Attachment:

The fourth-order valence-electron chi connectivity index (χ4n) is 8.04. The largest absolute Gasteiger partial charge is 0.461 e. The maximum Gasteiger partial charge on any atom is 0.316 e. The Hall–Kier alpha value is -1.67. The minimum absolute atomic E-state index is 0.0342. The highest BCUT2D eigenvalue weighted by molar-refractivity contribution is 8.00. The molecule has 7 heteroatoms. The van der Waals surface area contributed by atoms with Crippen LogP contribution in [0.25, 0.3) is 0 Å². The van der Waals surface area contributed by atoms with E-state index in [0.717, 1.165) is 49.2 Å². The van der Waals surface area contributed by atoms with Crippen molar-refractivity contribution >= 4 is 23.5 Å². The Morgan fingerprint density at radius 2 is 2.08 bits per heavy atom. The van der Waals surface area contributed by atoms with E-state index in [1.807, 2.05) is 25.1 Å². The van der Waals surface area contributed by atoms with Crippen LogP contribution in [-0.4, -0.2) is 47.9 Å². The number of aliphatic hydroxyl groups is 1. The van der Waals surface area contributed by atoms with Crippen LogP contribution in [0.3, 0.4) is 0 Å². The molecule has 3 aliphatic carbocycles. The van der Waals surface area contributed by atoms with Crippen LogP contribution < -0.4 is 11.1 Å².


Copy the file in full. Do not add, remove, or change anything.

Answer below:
The fourth-order valence-electron chi connectivity index (χ4n) is 8.04. The largest absolute Gasteiger partial charge is 0.461 e. The maximum Gasteiger partial charge on any atom is 0.316 e. The Hall–Kier alpha value is -1.67. The minimum absolute atomic E-state index is 0.0342. The highest BCUT2D eigenvalue weighted by molar-refractivity contribution is 8.00. The molecule has 7 heteroatoms. The van der Waals surface area contributed by atoms with Crippen LogP contribution in [0.25, 0.3) is 0 Å². The van der Waals surface area contributed by atoms with E-state index in [0.717, 1.165) is 49.2 Å². The van der Waals surface area contributed by atoms with Crippen molar-refractivity contribution >= 4 is 23.5 Å². The Morgan fingerprint density at radius 2 is 2.08 bits per heavy atom. The van der Waals surface area contributed by atoms with E-state index in [1.807, 2.05) is 25.1 Å². The van der Waals surface area contributed by atoms with Crippen LogP contribution in [-0.4, -0.2) is 47.9 Å². The number of aliphatic hydroxyl groups is 1. The van der Waals surface area contributed by atoms with Crippen LogP contribution in [0.3, 0.4) is 0 Å². The molecule has 3 aliphatic carbocycles. The van der Waals surface area contributed by atoms with Crippen LogP contribution < -0.4 is 11.1 Å².